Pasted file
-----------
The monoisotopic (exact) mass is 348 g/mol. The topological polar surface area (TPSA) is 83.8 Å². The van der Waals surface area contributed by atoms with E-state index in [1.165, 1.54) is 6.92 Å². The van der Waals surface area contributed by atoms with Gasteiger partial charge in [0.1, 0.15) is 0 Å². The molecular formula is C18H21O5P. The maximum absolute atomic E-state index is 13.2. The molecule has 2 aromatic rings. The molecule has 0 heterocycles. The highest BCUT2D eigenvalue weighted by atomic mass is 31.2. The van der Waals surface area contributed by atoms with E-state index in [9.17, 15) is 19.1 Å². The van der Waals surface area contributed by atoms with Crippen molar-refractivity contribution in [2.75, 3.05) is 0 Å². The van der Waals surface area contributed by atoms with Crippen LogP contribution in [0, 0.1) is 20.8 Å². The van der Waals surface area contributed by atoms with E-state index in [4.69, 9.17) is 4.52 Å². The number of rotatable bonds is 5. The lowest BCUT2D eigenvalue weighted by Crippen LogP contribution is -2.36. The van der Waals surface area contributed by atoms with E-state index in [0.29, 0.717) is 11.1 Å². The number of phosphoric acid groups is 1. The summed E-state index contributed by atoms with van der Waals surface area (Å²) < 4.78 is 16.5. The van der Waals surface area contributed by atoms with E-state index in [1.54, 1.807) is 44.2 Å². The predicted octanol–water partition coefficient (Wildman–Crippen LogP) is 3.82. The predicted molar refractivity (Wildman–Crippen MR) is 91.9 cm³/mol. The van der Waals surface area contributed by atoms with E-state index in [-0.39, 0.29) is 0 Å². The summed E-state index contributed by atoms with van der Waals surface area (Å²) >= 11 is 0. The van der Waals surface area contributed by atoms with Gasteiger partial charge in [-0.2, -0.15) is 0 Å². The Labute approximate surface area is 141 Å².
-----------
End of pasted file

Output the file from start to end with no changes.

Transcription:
The monoisotopic (exact) mass is 348 g/mol. The topological polar surface area (TPSA) is 83.8 Å². The van der Waals surface area contributed by atoms with E-state index in [1.165, 1.54) is 6.92 Å². The van der Waals surface area contributed by atoms with Gasteiger partial charge in [0.1, 0.15) is 0 Å². The molecular formula is C18H21O5P. The maximum absolute atomic E-state index is 13.2. The molecule has 2 aromatic rings. The molecule has 0 heterocycles. The highest BCUT2D eigenvalue weighted by atomic mass is 31.2. The van der Waals surface area contributed by atoms with E-state index in [9.17, 15) is 19.1 Å². The van der Waals surface area contributed by atoms with Crippen molar-refractivity contribution in [2.75, 3.05) is 0 Å². The van der Waals surface area contributed by atoms with Crippen LogP contribution in [0, 0.1) is 20.8 Å². The van der Waals surface area contributed by atoms with E-state index in [4.69, 9.17) is 4.52 Å². The number of rotatable bonds is 5. The lowest BCUT2D eigenvalue weighted by Crippen LogP contribution is -2.36. The van der Waals surface area contributed by atoms with E-state index in [0.29, 0.717) is 11.1 Å². The number of phosphoric acid groups is 1. The summed E-state index contributed by atoms with van der Waals surface area (Å²) < 4.78 is 16.5. The van der Waals surface area contributed by atoms with E-state index in [1.54, 1.807) is 44.2 Å². The predicted octanol–water partition coefficient (Wildman–Crippen LogP) is 3.82. The predicted molar refractivity (Wildman–Crippen MR) is 91.9 cm³/mol. The van der Waals surface area contributed by atoms with E-state index in [-0.39, 0.29) is 0 Å². The summed E-state index contributed by atoms with van der Waals surface area (Å²) >= 11 is 0. The van der Waals surface area contributed by atoms with Gasteiger partial charge in [-0.2, -0.15) is 0 Å². The Labute approximate surface area is 141 Å².